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Study Finds Kidney Damage in 9/11 First Responders

Update Date: Nov 09, 2013 10:50 AM EST

The World Health Organization (WHO) recently declared air pollution a carcinogen. Air pollution is full of different particles and gases and frequent exposure to it can harm people's health. In the first study of its kind, researchers found that particulate matter that some 9/11 first responders inhaled might have contributed to the development of kidney damage.

For this study, researchers from the WTC-CHEST Program, which is a part of the World Trade Center Health Program Clinical Center for Excellence at Icahn School of Medicine at Mount Sinai looked into the particulate matter that first responders were exposed to at ground zero. The research team had identified cement dust, smoke, glass fibers and heavy metals and reported in previous findings that exposure to these particles negatively affected people's lungs and heart.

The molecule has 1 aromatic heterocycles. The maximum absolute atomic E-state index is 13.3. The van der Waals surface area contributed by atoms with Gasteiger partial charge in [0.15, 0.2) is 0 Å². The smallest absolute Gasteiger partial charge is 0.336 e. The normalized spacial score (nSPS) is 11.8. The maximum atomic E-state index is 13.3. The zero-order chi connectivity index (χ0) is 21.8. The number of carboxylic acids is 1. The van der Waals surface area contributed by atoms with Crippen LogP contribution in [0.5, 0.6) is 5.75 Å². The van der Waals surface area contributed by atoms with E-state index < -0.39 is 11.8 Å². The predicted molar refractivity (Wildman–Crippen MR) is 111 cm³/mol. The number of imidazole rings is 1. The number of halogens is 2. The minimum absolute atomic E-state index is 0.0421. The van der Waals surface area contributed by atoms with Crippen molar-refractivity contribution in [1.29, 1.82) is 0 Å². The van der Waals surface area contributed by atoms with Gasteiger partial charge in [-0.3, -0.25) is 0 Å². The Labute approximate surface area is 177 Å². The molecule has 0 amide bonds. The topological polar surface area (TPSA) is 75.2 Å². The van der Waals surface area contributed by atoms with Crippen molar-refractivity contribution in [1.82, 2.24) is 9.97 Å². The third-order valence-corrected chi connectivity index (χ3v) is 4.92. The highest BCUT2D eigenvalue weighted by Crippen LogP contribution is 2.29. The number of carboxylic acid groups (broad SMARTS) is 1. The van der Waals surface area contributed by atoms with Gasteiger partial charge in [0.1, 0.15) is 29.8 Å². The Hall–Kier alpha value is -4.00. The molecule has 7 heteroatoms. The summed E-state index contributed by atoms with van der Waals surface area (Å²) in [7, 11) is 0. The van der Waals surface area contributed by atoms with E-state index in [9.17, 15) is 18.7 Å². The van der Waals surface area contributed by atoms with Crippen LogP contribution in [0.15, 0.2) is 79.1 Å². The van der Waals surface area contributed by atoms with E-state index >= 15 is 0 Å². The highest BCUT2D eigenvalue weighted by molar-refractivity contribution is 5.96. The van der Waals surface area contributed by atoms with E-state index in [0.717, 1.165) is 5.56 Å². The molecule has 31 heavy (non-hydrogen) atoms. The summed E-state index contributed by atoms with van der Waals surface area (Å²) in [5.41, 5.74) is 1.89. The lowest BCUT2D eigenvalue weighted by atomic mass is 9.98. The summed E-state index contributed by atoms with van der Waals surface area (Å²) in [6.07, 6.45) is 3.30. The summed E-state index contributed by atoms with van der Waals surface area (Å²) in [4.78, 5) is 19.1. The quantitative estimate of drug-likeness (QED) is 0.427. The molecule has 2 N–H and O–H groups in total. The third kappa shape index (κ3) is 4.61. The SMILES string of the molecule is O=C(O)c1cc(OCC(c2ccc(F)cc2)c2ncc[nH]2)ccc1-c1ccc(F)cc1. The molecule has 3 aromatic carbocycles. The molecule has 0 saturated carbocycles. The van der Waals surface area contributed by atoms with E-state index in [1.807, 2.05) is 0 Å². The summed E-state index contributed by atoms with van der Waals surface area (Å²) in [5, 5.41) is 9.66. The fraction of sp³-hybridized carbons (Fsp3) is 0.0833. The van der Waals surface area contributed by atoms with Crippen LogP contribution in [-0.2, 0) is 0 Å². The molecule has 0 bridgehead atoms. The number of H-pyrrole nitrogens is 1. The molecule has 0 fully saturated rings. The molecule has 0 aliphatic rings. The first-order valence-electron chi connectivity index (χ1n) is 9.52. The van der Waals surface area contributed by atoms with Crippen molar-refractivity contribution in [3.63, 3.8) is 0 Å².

The team analyzed the urine sample from 183 first responders who were exposed to the particulate matter. The researchers took into account when the responders' arrival time, proximity, duration and level of exposure. From the urine samples, the team was able to measure levels of albumin, which is a blood protein that indicates signs of kidney damage. The researchers found that responders with higher levels of exposure had higher levels of albumin.

"Our study shows the first responders with the highest exposure to the 9/11 particulate matter had significantly greater levels of albumin in their urine than the first responders in the study with low exposure levels," said Mary Ann McLaughlin, MD, principal investigator for the WTC-CHEST Program. She is the medical director of the Cardiac Health Program and co-director of the Women's Cardiac Assessment and Risk Evaluation Program at The Mount Sinai Hospital. "We believe high exposure to the massive dust cloud of air pollution at Ground Zero may have extremely inflamed the endothelial lining of blood vessels leading to the kidneys causing kidney malfunction and the development of kidney damage in first responders."

The findings were presented at the 2013 American Society of Nephrology meeting. The study was funded by the U.S. Centers for Disease Control and Prevention (CDC) and the National Institute of Occupational Safety and Health (NIOSH).

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